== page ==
The only camera currently offering what I'd call raw is the Arri D21.

P


Yes. I very much agree with you!

This is mainly the reasons for me focusing on the issue... thanks for the help. I was pretty sure Genesis did give you something like the RAW format.... I've spoken with one of the lead visual effects people on 'Superman Returns', when they did a presentation at my college years back. They showed us clips of the 'un-processed' image from the genesis, and it looked like that washed out, desaturated RAW video.

This is why I'm jumping in!

Best,

-Ryan

Edited by Ryan Patrick OHara, 03 August 2009 - 08:01 AM.

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#5 Byron Karl

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Posted 03 August 2009 - 11:42 AM

Question for fellow skeptics: How dissimilar is RED's full-debayering, from software "upconversion?" It seems like both are filling in the blanks between pixels.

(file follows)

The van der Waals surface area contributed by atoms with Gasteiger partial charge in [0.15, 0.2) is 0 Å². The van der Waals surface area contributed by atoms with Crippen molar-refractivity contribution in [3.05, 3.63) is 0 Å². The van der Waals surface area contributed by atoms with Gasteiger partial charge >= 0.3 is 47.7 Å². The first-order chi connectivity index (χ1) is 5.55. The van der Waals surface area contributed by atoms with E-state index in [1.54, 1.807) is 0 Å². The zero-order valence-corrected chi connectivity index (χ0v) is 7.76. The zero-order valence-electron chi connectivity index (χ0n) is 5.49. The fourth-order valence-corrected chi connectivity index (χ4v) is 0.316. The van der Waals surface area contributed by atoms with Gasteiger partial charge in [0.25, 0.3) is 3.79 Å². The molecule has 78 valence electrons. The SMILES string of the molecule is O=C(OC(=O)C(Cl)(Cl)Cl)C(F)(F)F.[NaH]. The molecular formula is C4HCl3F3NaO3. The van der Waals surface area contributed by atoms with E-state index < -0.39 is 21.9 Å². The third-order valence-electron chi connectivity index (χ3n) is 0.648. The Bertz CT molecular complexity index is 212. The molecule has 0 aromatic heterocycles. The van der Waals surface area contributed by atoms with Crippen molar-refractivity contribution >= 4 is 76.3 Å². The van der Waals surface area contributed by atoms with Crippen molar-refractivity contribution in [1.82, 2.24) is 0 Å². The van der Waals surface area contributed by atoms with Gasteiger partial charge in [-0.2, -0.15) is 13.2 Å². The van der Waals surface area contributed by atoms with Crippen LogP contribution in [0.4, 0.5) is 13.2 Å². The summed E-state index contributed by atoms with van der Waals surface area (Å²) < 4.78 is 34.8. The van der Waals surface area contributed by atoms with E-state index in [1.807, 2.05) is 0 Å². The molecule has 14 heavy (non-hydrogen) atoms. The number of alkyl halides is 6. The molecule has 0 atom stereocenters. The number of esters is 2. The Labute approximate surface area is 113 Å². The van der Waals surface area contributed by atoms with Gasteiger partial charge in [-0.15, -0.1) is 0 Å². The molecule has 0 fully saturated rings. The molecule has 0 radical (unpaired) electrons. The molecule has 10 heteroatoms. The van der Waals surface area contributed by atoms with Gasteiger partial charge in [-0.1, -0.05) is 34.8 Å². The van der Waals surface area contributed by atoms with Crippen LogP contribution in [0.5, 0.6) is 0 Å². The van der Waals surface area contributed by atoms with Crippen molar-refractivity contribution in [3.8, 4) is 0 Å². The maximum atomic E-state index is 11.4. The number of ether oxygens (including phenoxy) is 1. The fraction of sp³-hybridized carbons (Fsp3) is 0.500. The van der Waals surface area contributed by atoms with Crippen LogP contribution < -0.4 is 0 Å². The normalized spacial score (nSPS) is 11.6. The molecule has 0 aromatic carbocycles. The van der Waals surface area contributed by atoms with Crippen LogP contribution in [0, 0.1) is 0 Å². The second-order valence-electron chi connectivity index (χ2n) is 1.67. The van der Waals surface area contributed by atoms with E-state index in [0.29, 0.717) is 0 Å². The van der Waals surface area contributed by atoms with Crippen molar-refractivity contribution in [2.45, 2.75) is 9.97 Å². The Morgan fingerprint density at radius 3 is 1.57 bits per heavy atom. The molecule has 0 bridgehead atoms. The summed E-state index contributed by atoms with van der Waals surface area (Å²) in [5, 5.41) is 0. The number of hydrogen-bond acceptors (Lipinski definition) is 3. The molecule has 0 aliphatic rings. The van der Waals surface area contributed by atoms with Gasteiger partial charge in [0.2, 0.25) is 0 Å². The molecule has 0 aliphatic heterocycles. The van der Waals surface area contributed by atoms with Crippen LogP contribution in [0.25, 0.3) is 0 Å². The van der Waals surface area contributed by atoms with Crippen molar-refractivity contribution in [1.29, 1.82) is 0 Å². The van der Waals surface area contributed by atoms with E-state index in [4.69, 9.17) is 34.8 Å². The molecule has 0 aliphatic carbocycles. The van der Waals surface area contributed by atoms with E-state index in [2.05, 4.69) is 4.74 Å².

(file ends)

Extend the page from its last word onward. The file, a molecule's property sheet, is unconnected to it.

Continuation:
I obviously have an opinion, but I don't really know for sure.
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#6 Michael Most

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Posted 03 August 2009 - 11:51 AM

The only camera currently offering what I'd call raw is the Arri D21.


Not the only one. The Phantom records uncompressed RAW, and the Silicon Imaging 2K allows uncompressed recording as well. And although it's no longer built or offered, so did the Dalsa Origin.

In some ways, the Viper would also qualify, even though it's a 3 sensor, RGB device, in that the signals are not processed in camera in Filmstream mode.
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#7 Phil Rhodes

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Posted 03 August 2009 - 12:43 PM